A Brotherly/Sisterly Discussion

My brother happens to watch Lost, too, and he also happens to think about it a lot. Here are some of his thoughts now! (with my thoughts to follow) :

"Finally reading Doc Jensen's thoughts on The Substitute (doot doot doo-doo). I have to agree with him that I don't know to what extent we can trust Flocke's assertions, specifically about the cave and numbers and what happens here.

"Feels like Flocke in some physical form could have made the marks and numbers and the "candidates" in this case--Hugo, Jack, "Kwon," Locke, Sawyer and Sayid--are/were potential replacements for the Smokey role on the Island. These are all people who have had serious shit in their lives, and maybe Flocke's ability to focus that and make it worse and worse is what leads a candidate at a certain point to just be like "my life literally cannot get worse. I'm willing to take the place of a terrifying smoke monster on a magic island just so I don't have to be sad-sack me anymore."

"That way, Hugo's probably out because he's come to terms with his "curse" and Jack's probably out (he's being more chill than before and admits he doesn't even trust himself, rather than being like "I gotta make up for the people who died!! Sayid, take this pill. Just BECAUSE!"). Sun/Jin aren't out of the sadness contest until they actually find each other alive and all that, and even then, something could happen to kill one or the other. Sayid's f'd, but dead, but now claimed...maybe that's also technically taken him out of the running and put him more in an Alpert-type role to the new Flocke regime or something. Obviously, Sawyer is really sad too, but as a conman, I think he can see he's being played.

"So maybe this is kind of like a race: Jacob has his "candidates" (maybe that's what's up in the "Lighthouse" that we've seen in previews where Jack was smashing something and Hugo was like "what are you doing!") and he has to select someone to protect the Island and keep Smokey in place before Smokey finds a way to kill him/tip the balance/escape, and Smokey has his candidates to take his place.

"I don't know why neither of them have succeeded except that a guy on DocArzt wrote a thing about how Lost is kind of like Willy Wonka and the Chocolate Factory--you don't find someone to take over the chocolate factory until you find that person and that person does the right thing(s). Anything before that is just progress (toward finding that person).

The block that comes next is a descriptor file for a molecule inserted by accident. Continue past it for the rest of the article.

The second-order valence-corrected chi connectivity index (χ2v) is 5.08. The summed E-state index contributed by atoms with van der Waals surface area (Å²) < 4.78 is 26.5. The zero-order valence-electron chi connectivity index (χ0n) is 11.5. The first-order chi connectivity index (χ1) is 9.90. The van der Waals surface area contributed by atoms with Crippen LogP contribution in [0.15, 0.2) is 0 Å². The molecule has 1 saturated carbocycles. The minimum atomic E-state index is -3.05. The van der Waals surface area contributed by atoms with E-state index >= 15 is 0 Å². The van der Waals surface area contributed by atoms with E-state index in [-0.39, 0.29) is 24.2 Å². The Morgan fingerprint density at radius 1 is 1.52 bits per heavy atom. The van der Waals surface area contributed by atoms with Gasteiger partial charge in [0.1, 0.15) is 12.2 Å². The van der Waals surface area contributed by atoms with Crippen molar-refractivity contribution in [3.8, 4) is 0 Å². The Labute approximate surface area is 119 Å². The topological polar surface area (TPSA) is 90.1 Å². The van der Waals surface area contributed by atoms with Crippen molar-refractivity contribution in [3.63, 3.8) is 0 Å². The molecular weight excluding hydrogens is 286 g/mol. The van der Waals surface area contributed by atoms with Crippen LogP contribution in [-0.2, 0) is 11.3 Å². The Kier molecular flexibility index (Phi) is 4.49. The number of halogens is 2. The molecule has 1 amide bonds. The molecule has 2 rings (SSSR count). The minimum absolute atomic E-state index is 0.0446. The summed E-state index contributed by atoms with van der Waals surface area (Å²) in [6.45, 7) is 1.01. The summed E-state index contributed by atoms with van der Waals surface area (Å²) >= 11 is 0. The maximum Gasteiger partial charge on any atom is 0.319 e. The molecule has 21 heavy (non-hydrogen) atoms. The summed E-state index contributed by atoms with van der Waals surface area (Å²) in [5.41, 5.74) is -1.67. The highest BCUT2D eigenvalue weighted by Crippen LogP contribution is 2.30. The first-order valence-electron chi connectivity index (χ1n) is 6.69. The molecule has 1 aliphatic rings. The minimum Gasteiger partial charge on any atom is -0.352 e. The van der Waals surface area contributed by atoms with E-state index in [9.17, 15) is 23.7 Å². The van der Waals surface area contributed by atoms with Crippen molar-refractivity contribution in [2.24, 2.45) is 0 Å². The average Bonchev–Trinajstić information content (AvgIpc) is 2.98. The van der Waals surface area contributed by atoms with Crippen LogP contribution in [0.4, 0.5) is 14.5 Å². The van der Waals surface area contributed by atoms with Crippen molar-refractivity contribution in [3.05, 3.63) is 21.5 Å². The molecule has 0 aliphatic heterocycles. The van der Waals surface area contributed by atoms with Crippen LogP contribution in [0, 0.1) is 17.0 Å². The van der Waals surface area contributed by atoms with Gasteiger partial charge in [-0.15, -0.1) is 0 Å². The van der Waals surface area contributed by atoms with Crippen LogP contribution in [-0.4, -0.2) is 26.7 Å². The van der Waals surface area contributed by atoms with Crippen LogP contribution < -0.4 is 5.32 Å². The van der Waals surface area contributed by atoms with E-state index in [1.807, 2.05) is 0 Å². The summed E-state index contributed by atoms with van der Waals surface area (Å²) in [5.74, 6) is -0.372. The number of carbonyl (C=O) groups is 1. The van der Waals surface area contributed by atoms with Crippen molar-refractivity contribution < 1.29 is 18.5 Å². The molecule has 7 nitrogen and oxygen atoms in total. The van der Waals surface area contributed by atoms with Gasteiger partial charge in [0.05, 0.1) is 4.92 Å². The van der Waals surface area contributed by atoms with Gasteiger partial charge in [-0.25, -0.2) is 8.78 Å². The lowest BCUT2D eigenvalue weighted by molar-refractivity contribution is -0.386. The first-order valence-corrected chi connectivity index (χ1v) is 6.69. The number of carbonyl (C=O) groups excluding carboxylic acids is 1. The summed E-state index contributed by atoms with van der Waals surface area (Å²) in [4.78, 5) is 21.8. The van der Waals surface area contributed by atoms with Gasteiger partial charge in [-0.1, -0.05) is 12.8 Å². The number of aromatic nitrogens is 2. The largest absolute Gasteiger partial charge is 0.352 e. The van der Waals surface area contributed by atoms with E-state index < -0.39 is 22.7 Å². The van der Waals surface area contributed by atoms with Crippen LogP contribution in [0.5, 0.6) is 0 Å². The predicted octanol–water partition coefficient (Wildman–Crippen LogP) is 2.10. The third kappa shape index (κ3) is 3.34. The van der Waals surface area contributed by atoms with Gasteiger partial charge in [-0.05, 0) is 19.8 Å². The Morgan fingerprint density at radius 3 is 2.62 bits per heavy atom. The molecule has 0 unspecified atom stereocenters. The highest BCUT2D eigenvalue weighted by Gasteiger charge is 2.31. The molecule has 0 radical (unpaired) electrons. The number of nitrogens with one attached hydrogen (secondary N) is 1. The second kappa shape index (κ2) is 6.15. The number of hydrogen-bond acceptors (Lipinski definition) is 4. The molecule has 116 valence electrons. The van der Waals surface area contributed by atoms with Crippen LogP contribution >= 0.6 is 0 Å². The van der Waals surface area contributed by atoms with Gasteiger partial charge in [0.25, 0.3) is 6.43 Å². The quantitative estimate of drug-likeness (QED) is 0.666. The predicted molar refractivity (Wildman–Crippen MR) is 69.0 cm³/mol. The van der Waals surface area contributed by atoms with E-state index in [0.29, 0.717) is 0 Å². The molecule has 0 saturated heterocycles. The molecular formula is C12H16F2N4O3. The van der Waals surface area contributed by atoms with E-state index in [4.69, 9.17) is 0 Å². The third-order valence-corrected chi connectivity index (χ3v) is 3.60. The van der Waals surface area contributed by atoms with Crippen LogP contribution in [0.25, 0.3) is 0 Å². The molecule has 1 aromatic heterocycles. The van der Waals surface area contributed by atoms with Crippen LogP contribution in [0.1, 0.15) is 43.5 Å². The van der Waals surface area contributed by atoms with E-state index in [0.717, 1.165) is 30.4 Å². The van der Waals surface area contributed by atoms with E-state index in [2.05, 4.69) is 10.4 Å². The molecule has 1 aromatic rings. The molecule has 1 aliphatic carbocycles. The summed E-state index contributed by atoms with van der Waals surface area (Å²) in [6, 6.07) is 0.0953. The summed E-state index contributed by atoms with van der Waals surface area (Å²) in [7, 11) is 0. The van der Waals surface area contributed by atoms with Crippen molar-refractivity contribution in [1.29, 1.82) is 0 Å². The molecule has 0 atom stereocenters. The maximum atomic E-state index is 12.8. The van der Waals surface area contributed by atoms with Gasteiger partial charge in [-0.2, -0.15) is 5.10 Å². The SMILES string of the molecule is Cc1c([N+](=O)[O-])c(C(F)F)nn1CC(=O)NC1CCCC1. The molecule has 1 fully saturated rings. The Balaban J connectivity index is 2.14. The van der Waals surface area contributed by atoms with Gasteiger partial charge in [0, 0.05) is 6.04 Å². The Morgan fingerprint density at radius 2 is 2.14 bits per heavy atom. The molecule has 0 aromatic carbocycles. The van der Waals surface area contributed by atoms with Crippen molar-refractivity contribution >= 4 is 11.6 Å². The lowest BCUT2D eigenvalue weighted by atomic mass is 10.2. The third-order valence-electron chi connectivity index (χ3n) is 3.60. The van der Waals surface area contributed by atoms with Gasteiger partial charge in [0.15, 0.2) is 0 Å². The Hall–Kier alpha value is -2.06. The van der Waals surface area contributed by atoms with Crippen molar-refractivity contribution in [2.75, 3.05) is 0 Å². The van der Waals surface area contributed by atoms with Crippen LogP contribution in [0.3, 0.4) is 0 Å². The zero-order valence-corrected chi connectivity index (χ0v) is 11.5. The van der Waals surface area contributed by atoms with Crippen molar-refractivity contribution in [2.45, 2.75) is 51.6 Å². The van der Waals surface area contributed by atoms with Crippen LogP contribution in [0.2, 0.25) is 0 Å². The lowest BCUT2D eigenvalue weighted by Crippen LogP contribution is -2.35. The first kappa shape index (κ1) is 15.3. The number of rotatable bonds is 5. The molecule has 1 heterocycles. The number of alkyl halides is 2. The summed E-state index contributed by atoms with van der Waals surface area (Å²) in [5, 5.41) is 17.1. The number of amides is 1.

"What do you guys think?"

I'LL TELL YOU WHAT I THINK. I like the Willy Wonka analogy a lot. I think it's right-on. I think "Kwon" could easily be Ji-Yeon, since Jacob touched them both while saying how important it was that they stay together or something. I hope Sawyer can see the full deal, and he usually does come through, but sometimes Sad Sawyer is freaking dumb. Also, as far as being "claimed" goes, I'm pretty sure Aaron's heart stopping and starting again in Sideways 2004 was probably him getting claimed by somebody. But where is that claimer operating from?

I'm feeling particularly confused about this whole black/white, Flocke/Jacob, Others/Ilana Others situation. I think it's pretty clear that Flocke is a liar, or else they wouldn't have him say such explicit Other-statements as "I wouldn't have lied to you! I would've told you everything!" When a person starts talking that way, it's pretty clear he/she is ALWAYS lying from that point on, and if you ever think they're not, you're asking for it. Because they're DEFINITELY lying, and you're just plain wrong.

About the alliances: We used to know for sure that Smokey = black stone = protector (or "security system") of the island (= Christian Shephard, maybe). We also knew that Jacob = white stone = trying to bring people to the island to make it to some end point. Now everything's topsy-turvy. Is Jacob the protector of the island? Why then does he always bring people to it? Is he trying to make the island eventually disappear? Is that protecting its integrity or something? Is he "protecting" the island by bringing these people, one of which will be the next protector?